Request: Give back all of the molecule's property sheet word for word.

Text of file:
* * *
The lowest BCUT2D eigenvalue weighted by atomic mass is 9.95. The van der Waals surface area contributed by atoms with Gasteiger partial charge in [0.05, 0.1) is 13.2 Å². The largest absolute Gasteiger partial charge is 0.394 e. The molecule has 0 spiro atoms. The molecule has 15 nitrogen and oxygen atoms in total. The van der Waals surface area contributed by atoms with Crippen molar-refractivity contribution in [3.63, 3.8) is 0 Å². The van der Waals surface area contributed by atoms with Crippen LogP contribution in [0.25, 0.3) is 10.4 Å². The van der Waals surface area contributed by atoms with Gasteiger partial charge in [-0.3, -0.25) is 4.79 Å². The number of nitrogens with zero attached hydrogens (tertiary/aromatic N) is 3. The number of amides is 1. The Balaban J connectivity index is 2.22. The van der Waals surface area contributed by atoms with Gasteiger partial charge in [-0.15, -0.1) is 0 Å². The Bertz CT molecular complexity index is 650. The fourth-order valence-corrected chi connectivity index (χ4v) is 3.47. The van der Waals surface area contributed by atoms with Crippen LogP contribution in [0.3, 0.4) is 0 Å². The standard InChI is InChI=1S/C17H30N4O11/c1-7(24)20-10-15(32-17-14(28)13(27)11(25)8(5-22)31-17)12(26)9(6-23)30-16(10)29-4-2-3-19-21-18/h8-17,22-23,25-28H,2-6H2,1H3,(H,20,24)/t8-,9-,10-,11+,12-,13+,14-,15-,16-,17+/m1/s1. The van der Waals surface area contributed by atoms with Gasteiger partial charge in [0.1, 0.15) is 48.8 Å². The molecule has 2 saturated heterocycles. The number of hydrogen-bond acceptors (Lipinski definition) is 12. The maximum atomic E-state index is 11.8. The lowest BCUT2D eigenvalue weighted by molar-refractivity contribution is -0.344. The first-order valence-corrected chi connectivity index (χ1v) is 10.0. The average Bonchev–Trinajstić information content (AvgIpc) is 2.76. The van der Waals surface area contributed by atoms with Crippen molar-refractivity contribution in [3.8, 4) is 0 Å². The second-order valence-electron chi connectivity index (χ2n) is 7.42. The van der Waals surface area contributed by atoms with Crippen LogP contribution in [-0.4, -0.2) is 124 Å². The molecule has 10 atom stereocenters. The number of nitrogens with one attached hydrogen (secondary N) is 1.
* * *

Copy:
The lowest BCUT2D eigenvalue weighted by atomic mass is 9.95. The van der Waals surface area contributed by atoms with Gasteiger partial charge in [0.05, 0.1) is 13.2 Å². The largest absolute Gasteiger partial charge is 0.394 e. The molecule has 0 spiro atoms. The molecule has 15 nitrogen and oxygen atoms in total. The van der Waals surface area contributed by atoms with Crippen molar-refractivity contribution in [3.63, 3.8) is 0 Å². The van der Waals surface area contributed by atoms with Crippen LogP contribution in [0.25, 0.3) is 10.4 Å². The van der Waals surface area contributed by atoms with Gasteiger partial charge in [-0.3, -0.25) is 4.79 Å². The number of nitrogens with zero attached hydrogens (tertiary/aromatic N) is 3. The number of amides is 1. The Balaban J connectivity index is 2.22. The van der Waals surface area contributed by atoms with Gasteiger partial charge in [-0.15, -0.1) is 0 Å². The Bertz CT molecular complexity index is 650. The fourth-order valence-corrected chi connectivity index (χ4v) is 3.47. The van der Waals surface area contributed by atoms with Crippen LogP contribution in [0.3, 0.4) is 0 Å². The standard InChI is InChI=1S/C17H30N4O11/c1-7(24)20-10-15(32-17-14(28)13(27)11(25)8(5-22)31-17)12(26)9(6-23)30-16(10)29-4-2-3-19-21-18/h8-17,22-23,25-28H,2-6H2,1H3,(H,20,24)/t8-,9-,10-,11+,12-,13+,14-,15-,16-,17+/m1/s1. The van der Waals surface area contributed by atoms with Gasteiger partial charge in [0.1, 0.15) is 48.8 Å². The molecule has 2 saturated heterocycles. The number of hydrogen-bond acceptors (Lipinski definition) is 12. The maximum atomic E-state index is 11.8. The lowest BCUT2D eigenvalue weighted by molar-refractivity contribution is -0.344. The first-order valence-corrected chi connectivity index (χ1v) is 10.0. The average Bonchev–Trinajstić information content (AvgIpc) is 2.76. The van der Waals surface area contributed by atoms with Crippen molar-refractivity contribution in [3.8, 4) is 0 Å². The second-order valence-electron chi connectivity index (χ2n) is 7.42. The van der Waals surface area contributed by atoms with Crippen LogP contribution in [-0.4, -0.2) is 124 Å². The molecule has 10 atom stereocenters. The number of nitrogens with one attached hydrogen (secondary N) is 1.